Keywords: appendicitis, ultrasound, bedside (PubMed Search)
Emergency Physician Bedside Ultrasound for Appendicitis
To reduce length of stay, improve patient care, and reduce radiation exposure in young patients.
Start with pain medication so you get a better study. (Consider intranasal fentanyl for quicker pain relief and diagnostics in pediatrics.) Study results are also improved with a slim body habitus.
Place the patient supine
Use a high-frequency linear array transducer
Start at the point of maximal tenderness in the RLQ
Transverse and longitudinal planes "graded compression" to displace overlying bowel gas which usually has peristalsis (See Sivitz, et al article for images of "graded compression")
Appendix is usually anterior to the psoas muscle and iliac vein and artery as landmarks
Measure from outer wall to outer wall at the most inflamed portion of the appendix (usually distal end)
A non-compressible, blind-ending tubular structure in the longitudinal axis >6 mm without peristalsis (see second image above with 8.3 mm diameter measurement)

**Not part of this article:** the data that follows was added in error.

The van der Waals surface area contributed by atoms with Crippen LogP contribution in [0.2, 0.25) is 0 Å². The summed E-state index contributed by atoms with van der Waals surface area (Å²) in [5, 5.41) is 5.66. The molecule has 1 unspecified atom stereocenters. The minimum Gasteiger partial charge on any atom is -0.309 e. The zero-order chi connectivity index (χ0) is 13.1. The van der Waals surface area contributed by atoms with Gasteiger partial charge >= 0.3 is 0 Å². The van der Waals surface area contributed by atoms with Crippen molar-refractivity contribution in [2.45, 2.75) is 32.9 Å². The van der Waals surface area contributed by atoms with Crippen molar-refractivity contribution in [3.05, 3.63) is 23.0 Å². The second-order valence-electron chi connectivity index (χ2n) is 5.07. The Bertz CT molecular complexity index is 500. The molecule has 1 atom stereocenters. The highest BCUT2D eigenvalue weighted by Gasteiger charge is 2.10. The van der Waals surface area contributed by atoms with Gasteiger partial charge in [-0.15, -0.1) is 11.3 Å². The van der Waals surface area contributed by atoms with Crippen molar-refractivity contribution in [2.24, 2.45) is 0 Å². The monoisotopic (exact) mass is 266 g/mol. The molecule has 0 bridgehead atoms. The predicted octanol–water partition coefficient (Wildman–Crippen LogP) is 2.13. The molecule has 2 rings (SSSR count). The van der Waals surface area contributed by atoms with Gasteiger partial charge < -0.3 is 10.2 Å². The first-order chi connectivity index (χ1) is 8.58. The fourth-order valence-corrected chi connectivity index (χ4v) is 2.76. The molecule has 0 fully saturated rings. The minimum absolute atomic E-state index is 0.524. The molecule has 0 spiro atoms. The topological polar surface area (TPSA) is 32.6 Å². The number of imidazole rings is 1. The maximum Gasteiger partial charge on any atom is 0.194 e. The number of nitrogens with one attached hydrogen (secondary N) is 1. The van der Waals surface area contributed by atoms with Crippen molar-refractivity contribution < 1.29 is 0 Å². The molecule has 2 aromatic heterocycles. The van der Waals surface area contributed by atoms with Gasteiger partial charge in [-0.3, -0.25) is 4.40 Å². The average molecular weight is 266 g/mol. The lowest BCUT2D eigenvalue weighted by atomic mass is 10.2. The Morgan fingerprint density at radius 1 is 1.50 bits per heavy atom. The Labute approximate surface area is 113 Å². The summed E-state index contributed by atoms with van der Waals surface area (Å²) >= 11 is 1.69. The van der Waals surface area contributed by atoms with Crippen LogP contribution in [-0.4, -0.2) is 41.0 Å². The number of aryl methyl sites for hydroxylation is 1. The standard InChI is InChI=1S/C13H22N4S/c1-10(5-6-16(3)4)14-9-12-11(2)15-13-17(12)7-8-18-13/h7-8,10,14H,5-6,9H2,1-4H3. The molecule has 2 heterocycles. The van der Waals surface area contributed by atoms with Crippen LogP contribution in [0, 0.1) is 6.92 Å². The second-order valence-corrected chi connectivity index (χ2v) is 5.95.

A target sign in the transverse view (see first image above)
Additional suggestive findings: appendiceal wall hyperemia with color Doppler, appendicoliths hyperechoic (white) foci with an anechoic (black) shadow, periappendiceal inflammation or free fluid
Non-visualization of the appendix with adequate graded compression exam in the absence of free fluid or inflammation.
Limitations for visualization and possible false negative result:
Retrocecal appendix and perforated appendix are difficult to visualize with US.
US has good specificity (93% in Sivitz et al article), but limited sensitivity (85% in Sivitz et al article), so trust your clinical judgement. You may need a MRI (pregnant/pediatrics) or CT as they have improved, but not perfect sensitivity.
Valesky, et al. Focus On: Ultrasound for Appendicitis. ACEP Now. June 2012.